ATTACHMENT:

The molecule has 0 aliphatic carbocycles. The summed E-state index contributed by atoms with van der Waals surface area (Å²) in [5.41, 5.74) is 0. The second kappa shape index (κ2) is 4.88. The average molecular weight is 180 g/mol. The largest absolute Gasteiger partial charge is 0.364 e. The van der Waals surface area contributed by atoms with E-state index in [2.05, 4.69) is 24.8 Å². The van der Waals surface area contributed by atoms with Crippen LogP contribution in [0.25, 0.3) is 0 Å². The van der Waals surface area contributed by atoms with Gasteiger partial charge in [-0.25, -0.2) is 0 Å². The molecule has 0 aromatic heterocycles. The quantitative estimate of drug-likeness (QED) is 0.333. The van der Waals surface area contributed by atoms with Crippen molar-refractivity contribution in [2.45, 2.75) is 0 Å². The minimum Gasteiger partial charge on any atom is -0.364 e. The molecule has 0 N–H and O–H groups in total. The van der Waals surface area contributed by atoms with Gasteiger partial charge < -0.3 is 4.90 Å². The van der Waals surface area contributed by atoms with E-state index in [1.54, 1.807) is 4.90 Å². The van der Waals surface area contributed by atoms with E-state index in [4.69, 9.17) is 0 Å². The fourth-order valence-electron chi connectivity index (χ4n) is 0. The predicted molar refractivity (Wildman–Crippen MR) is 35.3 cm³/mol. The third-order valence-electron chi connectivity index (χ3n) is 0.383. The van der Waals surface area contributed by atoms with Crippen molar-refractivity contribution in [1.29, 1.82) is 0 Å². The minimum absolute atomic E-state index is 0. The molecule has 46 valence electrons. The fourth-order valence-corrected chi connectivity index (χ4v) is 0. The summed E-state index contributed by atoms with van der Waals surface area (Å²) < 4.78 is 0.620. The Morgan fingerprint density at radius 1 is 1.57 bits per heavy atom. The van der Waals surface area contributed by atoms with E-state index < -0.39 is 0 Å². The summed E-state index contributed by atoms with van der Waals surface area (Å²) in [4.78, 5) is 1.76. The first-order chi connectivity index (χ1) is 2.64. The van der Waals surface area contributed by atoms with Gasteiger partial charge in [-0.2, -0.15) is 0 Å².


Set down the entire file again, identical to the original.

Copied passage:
The molecule has 0 aliphatic carbocycles. The summed E-state index contributed by atoms with van der Waals surface area (Å²) in [5.41, 5.74) is 0. The second kappa shape index (κ2) is 4.88. The average molecular weight is 180 g/mol. The largest absolute Gasteiger partial charge is 0.364 e. The van der Waals surface area contributed by atoms with E-state index in [2.05, 4.69) is 24.8 Å². The van der Waals surface area contributed by atoms with Crippen LogP contribution in [0.25, 0.3) is 0 Å². The van der Waals surface area contributed by atoms with Gasteiger partial charge in [-0.25, -0.2) is 0 Å². The molecule has 0 aromatic heterocycles. The quantitative estimate of drug-likeness (QED) is 0.333. The van der Waals surface area contributed by atoms with Crippen molar-refractivity contribution in [2.45, 2.75) is 0 Å². The minimum Gasteiger partial charge on any atom is -0.364 e. The molecule has 0 N–H and O–H groups in total. The van der Waals surface area contributed by atoms with Gasteiger partial charge < -0.3 is 4.90 Å². The van der Waals surface area contributed by atoms with E-state index in [1.54, 1.807) is 4.90 Å². The van der Waals surface area contributed by atoms with E-state index in [4.69, 9.17) is 0 Å². The fourth-order valence-electron chi connectivity index (χ4n) is 0. The predicted molar refractivity (Wildman–Crippen MR) is 35.3 cm³/mol. The third-order valence-electron chi connectivity index (χ3n) is 0.383. The van der Waals surface area contributed by atoms with Crippen molar-refractivity contribution in [1.29, 1.82) is 0 Å². The minimum absolute atomic E-state index is 0. The molecule has 46 valence electrons. The fourth-order valence-corrected chi connectivity index (χ4v) is 0. The summed E-state index contributed by atoms with van der Waals surface area (Å²) < 4.78 is 0.620. The Morgan fingerprint density at radius 1 is 1.57 bits per heavy atom. The van der Waals surface area contributed by atoms with E-state index < -0.39 is 0 Å². The summed E-state index contributed by atoms with van der Waals surface area (Å²) in [4.78, 5) is 1.76. The first-order chi connectivity index (χ1) is 2.64. The van der Waals surface area contributed by atoms with Gasteiger partial charge in [-0.2, -0.15) is 0 Å².